The crisis caused by the COVID-19 pandemic has definitely changed the sentiment of FDI. The pharmaceutical sector has attracted much of the global attention, with many global players choosing to move their businesses out of China, and hence India, with its growing market and economic workforce, intends to be a competitor of choice. India has a clear advantage in this area and the Indian government is also pushing for reforms and rolling out the red carpet for companies wishing to invest in India.
You founded FDI India in 2015. How many FDI transactions / value has been facilitated over the past six years?
FDI India strengthens the financial strength of its clients by keeping them in the investment lifecycle, from pre-investment to post-care. Through our platform, we help Indian businesses obtain loans seamlessly and hassle-free as well as an easy way to generate inquiries and secure investment from foreign investors. So far, we have facilitated 10-12 transactions in pharmaceutical companies including companies such as drug manufacturing, API device manufacturing, medical devices, etc.
Which countries are part of FDI India’s network of potential investors?
Our network of potential investors is spread across 15 countries including Singapore, Malaysia, Australia, UK, US, Germany, Italy, Canada and Ireland, among others.
What is the average size of investment tickets in the pharmaceutical sector that FDI India has facilitated?
We have enabled pharmaceutical companies to obtain concessional loans with a minimum ticket size of Rs 50 crore.
I can understand that you cannot share confidential information about your past, present or potential transactions, but can you give illustrative examples to demonstrate the impact of the beneficiary (the company receiving the IDE) and the return on investment for the investor?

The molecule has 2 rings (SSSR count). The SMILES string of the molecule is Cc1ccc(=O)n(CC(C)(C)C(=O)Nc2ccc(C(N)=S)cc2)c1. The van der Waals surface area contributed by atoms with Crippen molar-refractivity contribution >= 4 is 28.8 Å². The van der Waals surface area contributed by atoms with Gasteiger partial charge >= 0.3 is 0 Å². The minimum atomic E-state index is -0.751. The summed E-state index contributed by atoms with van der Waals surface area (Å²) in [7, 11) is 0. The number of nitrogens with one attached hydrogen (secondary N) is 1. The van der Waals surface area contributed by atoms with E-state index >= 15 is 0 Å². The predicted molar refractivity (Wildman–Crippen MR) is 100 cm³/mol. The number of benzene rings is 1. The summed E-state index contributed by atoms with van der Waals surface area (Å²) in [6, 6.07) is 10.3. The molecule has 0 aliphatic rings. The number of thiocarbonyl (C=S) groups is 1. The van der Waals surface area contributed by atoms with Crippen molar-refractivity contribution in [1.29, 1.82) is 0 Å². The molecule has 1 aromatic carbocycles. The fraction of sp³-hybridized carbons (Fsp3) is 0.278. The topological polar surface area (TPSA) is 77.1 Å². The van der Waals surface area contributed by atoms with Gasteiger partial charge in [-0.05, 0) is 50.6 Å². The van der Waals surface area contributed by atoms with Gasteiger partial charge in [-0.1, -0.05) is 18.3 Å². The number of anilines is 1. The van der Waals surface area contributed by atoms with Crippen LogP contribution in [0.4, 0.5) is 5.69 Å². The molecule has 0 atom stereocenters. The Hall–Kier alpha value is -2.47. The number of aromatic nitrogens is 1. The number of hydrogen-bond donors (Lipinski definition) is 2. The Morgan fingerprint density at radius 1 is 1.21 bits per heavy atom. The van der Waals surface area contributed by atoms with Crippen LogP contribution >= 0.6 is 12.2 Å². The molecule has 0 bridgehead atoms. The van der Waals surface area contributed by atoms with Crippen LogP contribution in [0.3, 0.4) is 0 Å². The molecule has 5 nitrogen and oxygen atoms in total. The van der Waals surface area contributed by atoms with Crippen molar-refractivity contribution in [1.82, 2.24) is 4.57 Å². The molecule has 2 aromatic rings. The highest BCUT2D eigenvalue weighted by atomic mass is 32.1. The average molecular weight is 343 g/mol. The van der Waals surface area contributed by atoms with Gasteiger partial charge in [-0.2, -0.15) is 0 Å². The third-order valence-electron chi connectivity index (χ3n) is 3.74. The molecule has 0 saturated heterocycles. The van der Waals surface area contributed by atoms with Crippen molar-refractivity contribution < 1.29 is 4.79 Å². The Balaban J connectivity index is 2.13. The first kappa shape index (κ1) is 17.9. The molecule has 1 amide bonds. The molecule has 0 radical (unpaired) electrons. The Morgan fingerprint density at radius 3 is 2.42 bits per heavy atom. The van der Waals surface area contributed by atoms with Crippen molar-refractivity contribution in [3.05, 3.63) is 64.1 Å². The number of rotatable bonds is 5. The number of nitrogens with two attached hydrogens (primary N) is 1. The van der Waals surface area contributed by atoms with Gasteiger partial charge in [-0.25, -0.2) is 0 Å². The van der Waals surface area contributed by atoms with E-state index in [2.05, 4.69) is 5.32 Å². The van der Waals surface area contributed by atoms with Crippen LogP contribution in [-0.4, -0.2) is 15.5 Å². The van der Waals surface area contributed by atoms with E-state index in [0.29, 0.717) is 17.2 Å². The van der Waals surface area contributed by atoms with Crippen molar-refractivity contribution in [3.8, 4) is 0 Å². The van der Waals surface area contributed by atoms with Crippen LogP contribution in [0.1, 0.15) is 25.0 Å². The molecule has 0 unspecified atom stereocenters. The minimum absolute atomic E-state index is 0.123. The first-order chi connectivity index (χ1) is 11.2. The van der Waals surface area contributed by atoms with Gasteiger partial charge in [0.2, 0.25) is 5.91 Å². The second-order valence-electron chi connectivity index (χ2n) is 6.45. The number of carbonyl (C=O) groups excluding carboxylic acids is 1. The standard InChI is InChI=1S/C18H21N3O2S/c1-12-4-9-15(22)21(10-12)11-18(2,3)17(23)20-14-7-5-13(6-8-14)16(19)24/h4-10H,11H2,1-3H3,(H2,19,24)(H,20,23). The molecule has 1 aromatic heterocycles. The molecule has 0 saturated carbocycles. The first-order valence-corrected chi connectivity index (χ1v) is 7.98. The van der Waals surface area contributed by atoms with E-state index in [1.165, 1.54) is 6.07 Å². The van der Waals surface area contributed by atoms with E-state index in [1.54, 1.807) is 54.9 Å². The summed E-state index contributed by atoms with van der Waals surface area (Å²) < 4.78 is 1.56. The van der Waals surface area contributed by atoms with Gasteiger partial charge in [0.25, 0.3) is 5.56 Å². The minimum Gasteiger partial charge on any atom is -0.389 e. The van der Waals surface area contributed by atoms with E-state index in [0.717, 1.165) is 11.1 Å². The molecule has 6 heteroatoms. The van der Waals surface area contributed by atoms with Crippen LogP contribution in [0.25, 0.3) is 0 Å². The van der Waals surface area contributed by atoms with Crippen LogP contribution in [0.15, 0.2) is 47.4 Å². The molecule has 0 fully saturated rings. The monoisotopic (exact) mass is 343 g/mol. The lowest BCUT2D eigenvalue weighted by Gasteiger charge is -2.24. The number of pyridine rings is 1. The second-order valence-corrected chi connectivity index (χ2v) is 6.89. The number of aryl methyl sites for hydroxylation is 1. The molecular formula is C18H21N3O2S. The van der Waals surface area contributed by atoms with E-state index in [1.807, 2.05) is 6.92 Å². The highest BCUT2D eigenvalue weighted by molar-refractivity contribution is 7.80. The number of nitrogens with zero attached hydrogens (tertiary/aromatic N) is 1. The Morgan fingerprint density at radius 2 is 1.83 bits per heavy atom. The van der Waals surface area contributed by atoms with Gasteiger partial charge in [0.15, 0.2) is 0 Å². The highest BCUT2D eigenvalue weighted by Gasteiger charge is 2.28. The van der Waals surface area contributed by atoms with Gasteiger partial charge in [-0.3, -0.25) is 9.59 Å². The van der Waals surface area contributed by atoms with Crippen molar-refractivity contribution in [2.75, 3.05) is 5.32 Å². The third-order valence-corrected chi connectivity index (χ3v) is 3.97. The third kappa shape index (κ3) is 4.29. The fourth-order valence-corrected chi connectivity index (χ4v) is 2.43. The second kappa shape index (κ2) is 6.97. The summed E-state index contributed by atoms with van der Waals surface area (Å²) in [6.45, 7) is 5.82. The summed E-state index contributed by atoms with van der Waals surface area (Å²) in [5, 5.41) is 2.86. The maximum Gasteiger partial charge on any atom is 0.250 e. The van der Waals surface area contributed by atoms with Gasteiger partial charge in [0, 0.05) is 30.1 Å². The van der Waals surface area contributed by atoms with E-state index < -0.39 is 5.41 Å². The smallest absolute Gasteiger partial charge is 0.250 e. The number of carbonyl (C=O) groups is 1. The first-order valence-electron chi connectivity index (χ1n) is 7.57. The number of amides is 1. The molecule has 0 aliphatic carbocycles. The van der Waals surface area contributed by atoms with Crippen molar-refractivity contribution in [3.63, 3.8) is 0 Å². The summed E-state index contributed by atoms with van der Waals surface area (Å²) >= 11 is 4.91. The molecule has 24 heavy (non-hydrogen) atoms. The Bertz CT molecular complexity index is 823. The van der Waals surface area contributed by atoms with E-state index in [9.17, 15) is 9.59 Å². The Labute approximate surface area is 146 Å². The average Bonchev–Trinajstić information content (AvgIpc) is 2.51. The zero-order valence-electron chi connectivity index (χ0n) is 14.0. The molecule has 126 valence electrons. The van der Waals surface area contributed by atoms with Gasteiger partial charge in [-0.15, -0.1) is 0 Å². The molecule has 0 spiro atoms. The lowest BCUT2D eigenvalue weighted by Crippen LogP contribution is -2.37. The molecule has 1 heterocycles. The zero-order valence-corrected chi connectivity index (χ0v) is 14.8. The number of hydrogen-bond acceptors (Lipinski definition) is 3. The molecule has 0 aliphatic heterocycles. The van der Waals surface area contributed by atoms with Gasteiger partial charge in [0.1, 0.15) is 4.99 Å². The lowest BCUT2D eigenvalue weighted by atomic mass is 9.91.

We have been working with companies in the pharmaceutical sector since our inception. The experience was quite enriching and successful. We have been working with a drug manufacturing company for four years now and it has seen significant growth year on year. The deal was a remarkable success for the investor, so much so that he has since invested in companies in the pharmaceutical sector, due to the growth of the pharmaceutical market, liberalized government policies, ease of doing, etc. .
Another such example is the API manufacturing company that has been associated with us for two years now which has also seen double digit revenue growth and the ROI for the foreign investor has also increased by 2X. since the government’s announcement of API manufacturing in India to be done on a large scale. The market potential has certainly had a positive impact on the beneficiary and an induced return on investment for the investor.